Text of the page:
Reference is made to FIGS. 1 and 2, each of which is an exploded view of the present invention. The buckle assembly (also referred to as a buckle) 20 generally comprises a locking assembly 22 and a one-piece (preferably plastic) cover 26, whichreceives the locking assembly. A mating tongue 24 cooperates with the buckle assembly and is received within the locking assembly. Many of the features of the current locking assembly 22 are shown in U.S. Pat. No. 4,451,958, which is incorporatedherein by reference. The locking assembly comprises a U-shaped base or frame 50 defining, in concert with a release button 52, a path 27 (between the frame and an underside of the button--see FIG. 2) for the tongue 24. The tongue 24 includes anaperture (lock aperture) 25 that is selectively lockingly engaged by a latch element (also referred to as a lock element) of the locking assembly 22.
The locking assembly further includes an ejector 54 (which pushes the tongue out of the locking assembly), a tilting or rotatable locking element 56 with a projecting catch, tip or projection 58 receivable within the tongue aperture 25, aretaining element 60 configured as a bar for holding the latch element in place in its lock position, a rocker 62 that slides over the retaining element and places pressure upon the retaining element 60 and is hinged upon the ejector 54, and a singlecompression spring 66 cooperating with the rocker to bias the rocker and provide a bias force acting on the ejector 54. The arrangement and operation of the above elements are substantially the same as described in the above-referenced patent.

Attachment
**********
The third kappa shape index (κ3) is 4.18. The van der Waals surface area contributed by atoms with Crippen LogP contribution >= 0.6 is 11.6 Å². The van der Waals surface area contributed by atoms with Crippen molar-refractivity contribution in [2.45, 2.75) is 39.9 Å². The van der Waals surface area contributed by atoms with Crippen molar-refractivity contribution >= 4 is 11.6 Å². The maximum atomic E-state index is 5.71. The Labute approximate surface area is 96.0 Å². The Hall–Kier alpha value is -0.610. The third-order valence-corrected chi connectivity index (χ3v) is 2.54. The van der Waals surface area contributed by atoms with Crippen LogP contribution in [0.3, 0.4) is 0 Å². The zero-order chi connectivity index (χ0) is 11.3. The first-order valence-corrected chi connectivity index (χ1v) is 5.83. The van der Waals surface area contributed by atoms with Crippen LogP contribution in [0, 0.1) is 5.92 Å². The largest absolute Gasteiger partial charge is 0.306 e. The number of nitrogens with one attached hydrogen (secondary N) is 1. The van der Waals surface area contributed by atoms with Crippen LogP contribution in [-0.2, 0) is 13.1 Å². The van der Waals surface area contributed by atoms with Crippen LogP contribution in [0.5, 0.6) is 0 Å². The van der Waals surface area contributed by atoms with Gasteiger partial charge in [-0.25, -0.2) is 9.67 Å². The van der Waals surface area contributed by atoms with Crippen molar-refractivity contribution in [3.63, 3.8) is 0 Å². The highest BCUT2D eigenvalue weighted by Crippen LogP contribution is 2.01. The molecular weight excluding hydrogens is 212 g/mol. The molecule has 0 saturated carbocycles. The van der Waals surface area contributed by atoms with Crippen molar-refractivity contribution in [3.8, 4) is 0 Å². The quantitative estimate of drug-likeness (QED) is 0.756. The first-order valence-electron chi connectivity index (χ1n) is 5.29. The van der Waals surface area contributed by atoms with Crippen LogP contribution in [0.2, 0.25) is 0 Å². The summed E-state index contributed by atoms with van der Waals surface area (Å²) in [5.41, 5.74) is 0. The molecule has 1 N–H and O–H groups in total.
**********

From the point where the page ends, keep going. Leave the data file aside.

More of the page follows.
Historically, the locking assembly 22 in the above buckle 20 was received within and protected by a two-part plastic molded cover. This cover included two mating cover parts that interlatched with each other. Subsequently, the two mating coverparts, along mating faces, were sonically welded together. The utilization of a two-part cover complicates the buckle assembly process requiring the locking assembly to be first placed in a first one of the cover parts such as the lower cover and heldin place, and then the other cover part such as the upper cover is carefully placed upon the locking assembly and the lower cover and secured in place. Plastic parts such as the prior cover, having a mating line, are susceptible to delatching along thismating line. Further, the dimensions of these prior two cover parts need to be precisely controlled to ensure a proper fit and finish therebetween, to properly hold the locking assembly in place, as well as to enhance the aesthetic styling of the cover,as an uneven mating line or seam is not aesthetically pleasing.